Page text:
Tuesday, 7 June 2011

Development and Peace : the Letter from the Archdiocese of Mexico of 1 April

Crayon & Goupillon (blogsite) has obtained the whole and verbatim English translation of the letter from the archdiocese of Mexico addressed to the Secretary General of the Canadian Conference of Catholic Bishops, Msgr. Pat Powers. This letter has served to justify the cancellation of the speaking engagements by Father Arriaga last April. Brief and harsh, the letter disowns completely the work of the PRODH Centre.

The letter is dated 1 April 2011. It is signed by Monsignor Guillermo Moreno Bravo, vicar general and Curia moderator for the archdiocese of Mexico. The CCCB refers to this letter in two public communications issued recently on the subject of the Development and Peace issue.

Here is the English translation of the letter:

“Cardinal Norberto Carrera has asked me to respond to your request for clarification regarding the PRODH Centre. This institution does NOT represent the views of the Church and is known for its support and encouragement of groups and activities that are an affront to Christian values.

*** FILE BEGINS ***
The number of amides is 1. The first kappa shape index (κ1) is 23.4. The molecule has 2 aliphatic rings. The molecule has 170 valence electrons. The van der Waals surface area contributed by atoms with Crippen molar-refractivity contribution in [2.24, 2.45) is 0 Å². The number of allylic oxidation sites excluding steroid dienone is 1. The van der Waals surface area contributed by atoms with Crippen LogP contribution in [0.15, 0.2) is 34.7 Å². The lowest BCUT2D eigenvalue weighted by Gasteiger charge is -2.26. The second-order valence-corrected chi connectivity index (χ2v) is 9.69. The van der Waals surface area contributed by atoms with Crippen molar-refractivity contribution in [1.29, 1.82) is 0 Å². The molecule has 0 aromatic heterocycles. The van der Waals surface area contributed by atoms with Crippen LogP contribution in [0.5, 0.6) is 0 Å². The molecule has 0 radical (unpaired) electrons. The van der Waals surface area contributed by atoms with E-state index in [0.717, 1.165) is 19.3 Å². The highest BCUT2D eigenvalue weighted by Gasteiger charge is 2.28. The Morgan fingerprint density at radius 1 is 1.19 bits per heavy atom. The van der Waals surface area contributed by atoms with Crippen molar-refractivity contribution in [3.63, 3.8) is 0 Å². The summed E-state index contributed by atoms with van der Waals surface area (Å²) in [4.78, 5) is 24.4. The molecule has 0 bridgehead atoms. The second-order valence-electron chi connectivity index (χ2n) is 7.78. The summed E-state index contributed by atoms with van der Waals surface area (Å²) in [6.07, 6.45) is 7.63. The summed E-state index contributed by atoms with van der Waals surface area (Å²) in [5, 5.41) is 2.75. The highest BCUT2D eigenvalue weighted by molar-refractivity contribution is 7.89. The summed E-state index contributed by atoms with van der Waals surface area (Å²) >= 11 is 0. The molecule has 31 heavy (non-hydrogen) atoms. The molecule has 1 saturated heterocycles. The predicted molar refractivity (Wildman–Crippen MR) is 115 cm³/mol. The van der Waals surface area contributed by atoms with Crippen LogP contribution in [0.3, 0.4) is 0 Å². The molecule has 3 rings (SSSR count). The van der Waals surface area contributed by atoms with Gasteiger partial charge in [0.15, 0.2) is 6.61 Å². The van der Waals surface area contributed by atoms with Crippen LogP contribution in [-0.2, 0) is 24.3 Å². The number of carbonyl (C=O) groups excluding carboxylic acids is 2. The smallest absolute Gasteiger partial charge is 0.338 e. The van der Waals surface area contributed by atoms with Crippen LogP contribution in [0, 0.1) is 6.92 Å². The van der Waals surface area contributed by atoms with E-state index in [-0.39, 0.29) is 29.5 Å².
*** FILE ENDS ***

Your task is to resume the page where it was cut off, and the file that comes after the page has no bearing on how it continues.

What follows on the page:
With regards to the subject of defense of life, the organization has supported pro-choice groups and has promoted the so-called woman’s right to control her own body, against unborn life.”
On 4 April, the CCCB stated in a news release entitled “Commentary on the Cancellation of a Share Lent Speaker” that the “Conference of Catholic Bishops (CCCB),the Archdiocese of Ottawa and Development and Peace asked for clarifications from the archdiocese of Mexico regarding Father Arriaga and the PRODH Centre.” This is the response they received.

In a 4 May documented entitled “Commentary of the Canadian Catholic Bishops’ Conference regarding an interview on PROXIMO with Claude Lacaille, PME, the CCCB President, Bishop Pierre Morissette, referred to this letter in the following terms:

“After serious reflection, the Archbishop of Ottawa and the Executive Director of Development and Peace took the joint decision to cancel the speaking engagements organized [for Father Arriaga, the then director of the PRODH Centre] in order to avoid that a controversy distract attention from the Share Lent program. Mexican church authorities subsequently confirmed that they harboured serious concerns on the subject of the ProDH Centre. This information was brought to the attention of the General Secretary of the CCCB, who was required to communicate it to all the bishops, notably to the Archbishop of Ottawa, as well as to Development and Peace.”